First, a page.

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Measurement of a System by Multiple Quantum Probes

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Assume that variable A, of quantum probe 1, interacts and entangles with variable B, of system S, to be measured. After the interaction, the probe travels to a detector. This detector can measure A, to arbitrary accuracy and, knowing A, we can determine the (reduced) range of possible B values. The momentum of the probe, in the direction of the detector, is not affected by the entanglement. Let's also assume that this is a QND measurement, so after the measurement is completed, for all intents and purposes, B does not change as a result of any back action.

After the above interaction/entanglement is completed, but before probe 1 arrives at the detector, quantum probe 2's variable A entangles with S's variable B. Further, assume that the distance from the system to the detector, along with the momentum expectation values and uncertainties of each probe, is such that either probe could arrive at the detector first.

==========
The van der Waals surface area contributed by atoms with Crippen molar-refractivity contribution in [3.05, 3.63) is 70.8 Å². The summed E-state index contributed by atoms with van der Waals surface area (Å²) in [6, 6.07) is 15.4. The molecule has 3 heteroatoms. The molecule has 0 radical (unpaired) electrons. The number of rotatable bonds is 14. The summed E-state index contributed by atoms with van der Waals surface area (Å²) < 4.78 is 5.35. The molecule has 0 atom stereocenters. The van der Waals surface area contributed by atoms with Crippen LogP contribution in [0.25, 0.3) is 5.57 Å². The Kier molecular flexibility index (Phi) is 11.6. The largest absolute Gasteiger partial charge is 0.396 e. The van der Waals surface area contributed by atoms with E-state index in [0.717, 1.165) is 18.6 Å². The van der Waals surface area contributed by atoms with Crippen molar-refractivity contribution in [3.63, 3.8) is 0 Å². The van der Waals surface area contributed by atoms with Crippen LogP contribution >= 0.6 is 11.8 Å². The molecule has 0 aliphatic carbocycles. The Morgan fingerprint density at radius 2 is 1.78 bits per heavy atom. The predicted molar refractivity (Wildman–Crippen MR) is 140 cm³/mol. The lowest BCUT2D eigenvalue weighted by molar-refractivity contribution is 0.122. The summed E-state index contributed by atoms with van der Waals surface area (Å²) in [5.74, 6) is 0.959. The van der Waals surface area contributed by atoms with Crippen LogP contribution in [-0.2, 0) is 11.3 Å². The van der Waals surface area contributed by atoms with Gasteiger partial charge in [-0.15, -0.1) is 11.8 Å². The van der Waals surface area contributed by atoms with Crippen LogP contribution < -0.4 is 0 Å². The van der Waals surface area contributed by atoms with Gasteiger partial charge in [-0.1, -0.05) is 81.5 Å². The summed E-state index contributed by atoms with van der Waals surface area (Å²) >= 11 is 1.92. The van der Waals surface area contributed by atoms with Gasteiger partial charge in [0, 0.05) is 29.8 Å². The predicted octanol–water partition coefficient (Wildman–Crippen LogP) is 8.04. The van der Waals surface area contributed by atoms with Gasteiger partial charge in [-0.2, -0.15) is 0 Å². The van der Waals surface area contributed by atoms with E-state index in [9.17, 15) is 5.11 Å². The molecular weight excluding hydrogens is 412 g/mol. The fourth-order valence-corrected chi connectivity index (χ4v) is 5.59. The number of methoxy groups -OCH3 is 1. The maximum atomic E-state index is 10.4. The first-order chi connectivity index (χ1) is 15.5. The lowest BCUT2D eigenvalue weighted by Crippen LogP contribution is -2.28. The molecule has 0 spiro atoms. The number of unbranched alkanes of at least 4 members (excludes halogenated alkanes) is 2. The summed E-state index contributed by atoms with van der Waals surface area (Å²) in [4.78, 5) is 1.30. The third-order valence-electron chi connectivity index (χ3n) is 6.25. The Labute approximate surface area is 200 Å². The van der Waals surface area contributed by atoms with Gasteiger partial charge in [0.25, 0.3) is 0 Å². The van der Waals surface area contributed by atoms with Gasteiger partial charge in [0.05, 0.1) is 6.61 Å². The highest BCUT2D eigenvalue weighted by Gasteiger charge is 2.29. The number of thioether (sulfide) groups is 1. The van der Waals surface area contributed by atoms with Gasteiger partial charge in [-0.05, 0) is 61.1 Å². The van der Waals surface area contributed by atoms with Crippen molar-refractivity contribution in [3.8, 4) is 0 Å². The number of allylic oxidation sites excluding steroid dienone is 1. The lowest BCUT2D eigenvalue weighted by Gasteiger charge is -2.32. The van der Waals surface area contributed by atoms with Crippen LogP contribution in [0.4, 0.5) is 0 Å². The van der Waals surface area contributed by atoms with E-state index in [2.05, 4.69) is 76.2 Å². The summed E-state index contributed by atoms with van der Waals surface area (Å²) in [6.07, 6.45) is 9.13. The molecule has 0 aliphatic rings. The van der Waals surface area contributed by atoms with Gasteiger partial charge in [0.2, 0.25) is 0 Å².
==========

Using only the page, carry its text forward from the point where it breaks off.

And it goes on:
If probe 2 is measured at the detector first, then when probe 1 is subsequently measured, will it refine the measurement of B that was made by probe 2, even though probe 1 interacted with S before probe 2 did? I think the answer is yes, after modeling the whole scenario with Schrodinger's equation, but just want to make sure. 

Thanks

asked Mar 4, 2016 in Theoretical Physics by daveinri (0 points) [ revision history ]

Weird things may happen, particularly if $B_{System}$ is unchanged after the QND measurement. Is it not merely a classical context with 2 not perturbative measures ?

@IgaeI  Thank you for your response! I think this is different than perturbation theory, which I understand is for problems that are hard to solve in a straight forward way. The specific cases I looked at, with their interaction Hamiltonians, were pretty easy to solve, as far as I could tell, and my solution was that the probes did not have to be measured in the order in which they interacted with the system in order for the second probe measured to refine the results of the first probe measured. 

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